Mad Catz is banking on the "Michael Jordan" effect as pro gamers like (from left) Hajime Taniguchi, Kenryo Hayashi, and Daigo Umehara use its products.
Jumpei Tainaka
By John Gaudiosi
November 5, 2015

The sales of video game controllers, headsets, steering wheels, fight sticks, PC keyboards, and mice is big business worldwide.

The North American console and PC video game accessories and peripherals business accounts for over $2.1 billion a year in sales and has seen consistent annual double-digit growth in the U.S. for years, according to Edward Zhao, analyst for research firm EEDAR. Peter Warman, CEO of Newzoo, forecasts a 19% compound annual growth rate of global PC accessories and peripherals through 2017.

One company that has grown from a very small startup to one of the major players in the market is Mad Catz. And one of the secrets to its success is eSports. Specifically, the company has worked closely with pro gamers and pro gaming teams to not only promote new products, but to help create them from the research and development stage.

According to Andrew Young, vice president of new product development at Mad Catz, eSports has opened up a demand for excellence in products ranging from the $300 S.T.R.I.K.E. 7 keyboard to the $200 R.A.T. Pro X gaming mouse to the $200 Ultra Street Fighter IV Arcade FightStick Tournament Edition 2.

“There’s a lot of money involved in this, so ultimately we spend a lot of time talking to pro gamers and watching how they play different games to understand what their needs are and how they’re playing the different eSports titles,” Young says.

Darren Richardson, president and CEO of Mad Catz, points to the pinky grip on the just-released R.A.T. Pro X gaming mouse. That feature came from watching some players wildly lifting the mouse during the heat of virtual combat. He also points to the ability to calibrate how the sensor works when it’s lifted off the mouse pad by these players.

“You have to do that extra level of understanding ‘why’ before getting down to things that work,” Richardson says. “We invest in a ‘hero’ product for each line, which offers the highest-end performance for pros and avid gamers.”

Young compares the approach Mad Catz takes for the designing products for pro gamers to Formula One racing, where companies like Ferrari tune vehicles for the ultimate performance. But much of that R&D and technology investment trickles down to consumer vehicles. Mad Catz sells a wide array of gaming peripherals, including many mainstream accessories that benefit from that top-level investment.

The company has also carefully picked which pro gamers and pro gaming teams it works with to market new products to the growing global audience of eSports fans. Current teams include Team ProPain, Samayan “BlinG” Kay, Zhi “Zhieeep” Liang Chew, Daigo “The Beast” Umehara, and Kenryo “Mago 2DGOD” Hayashi.

NewZoo research estimates the current eSports viewership audience is over 226 million and that it will grow to over 323 million by 2018.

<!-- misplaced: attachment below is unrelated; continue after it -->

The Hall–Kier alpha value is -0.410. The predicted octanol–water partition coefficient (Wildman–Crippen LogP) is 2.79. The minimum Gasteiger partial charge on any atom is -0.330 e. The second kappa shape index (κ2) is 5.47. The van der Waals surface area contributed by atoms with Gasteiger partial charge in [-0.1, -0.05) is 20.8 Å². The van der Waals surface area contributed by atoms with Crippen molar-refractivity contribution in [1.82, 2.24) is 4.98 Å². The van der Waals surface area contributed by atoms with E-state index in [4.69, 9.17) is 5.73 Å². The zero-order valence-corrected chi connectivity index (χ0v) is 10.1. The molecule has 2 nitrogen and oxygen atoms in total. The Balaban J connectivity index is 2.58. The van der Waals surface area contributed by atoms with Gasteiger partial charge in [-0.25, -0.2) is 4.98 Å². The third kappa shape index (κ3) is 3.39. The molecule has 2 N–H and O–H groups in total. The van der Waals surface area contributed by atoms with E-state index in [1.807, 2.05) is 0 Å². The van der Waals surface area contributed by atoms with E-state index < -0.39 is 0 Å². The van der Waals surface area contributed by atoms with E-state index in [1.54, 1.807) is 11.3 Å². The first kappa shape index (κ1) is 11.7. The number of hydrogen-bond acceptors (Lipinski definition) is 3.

“Larger companies can drop some pretty big checks on established winning teams,” Richardson says. “We look for scrappy up-and-coming teams that are younger and earlier, rather than grabbing the number one team. We’ve had success with working with pro gamers and helping to get them over the hump.”

Mark Julio, head of sponsorships at Mad Catz, says just like real sports, eSports sponsors benefit from the right pro partnerships. Mad Catz sponsored the first ESL One in Madison Square Garden last October, which promoted its full line of gaming products, including Tritton gaming headsets and F.R.E.Q. Tournament Edition headsets.

Julio says Mad Catz has benefited from its sponsorship of the Capcom Pro Tour, which has over 40 events around the globe featuring Street Fighter IV. The company also has connected with the huge fighting game crowd through its title sponsorship of EVO, the annual fighting game tournament in Las Vegas.

“We went from zero market share in the arcade fightstick business in 2008 to owning the space by 2010,” Julio says. “Ninety percent of the EVO crowd uses our sticks and we can see sales spikes or preorders rise when a pro like Umehara uses a new fightstick like our 2016 Street Fighter V FightStick ALPHA and the FightPad PRO. It’s amazing how much power and influence these pros have.”

Julio calls it the “Michael Jordan” effect. Fans saw the former NBA star wearing Air Jordan shoes and they wanted them because they idolized him and believed it could help them play better. A lot of eSports fans will purchase the same equipment pros use to try to be better at the game or have a better shot of becoming a pro.

Richardson says Mad Catz has evolved as a company that 10 years ago focused on releasing products aimed at mass-market retailers to one that today sees 30% to 45% of its business come from online sales. The explosion of livestreaming and the rise of eSports has allowed Mad Catz to sell “hero” products to more dedicated gamers, while offering lower-priced tiers of products for the much larger gaming audience.

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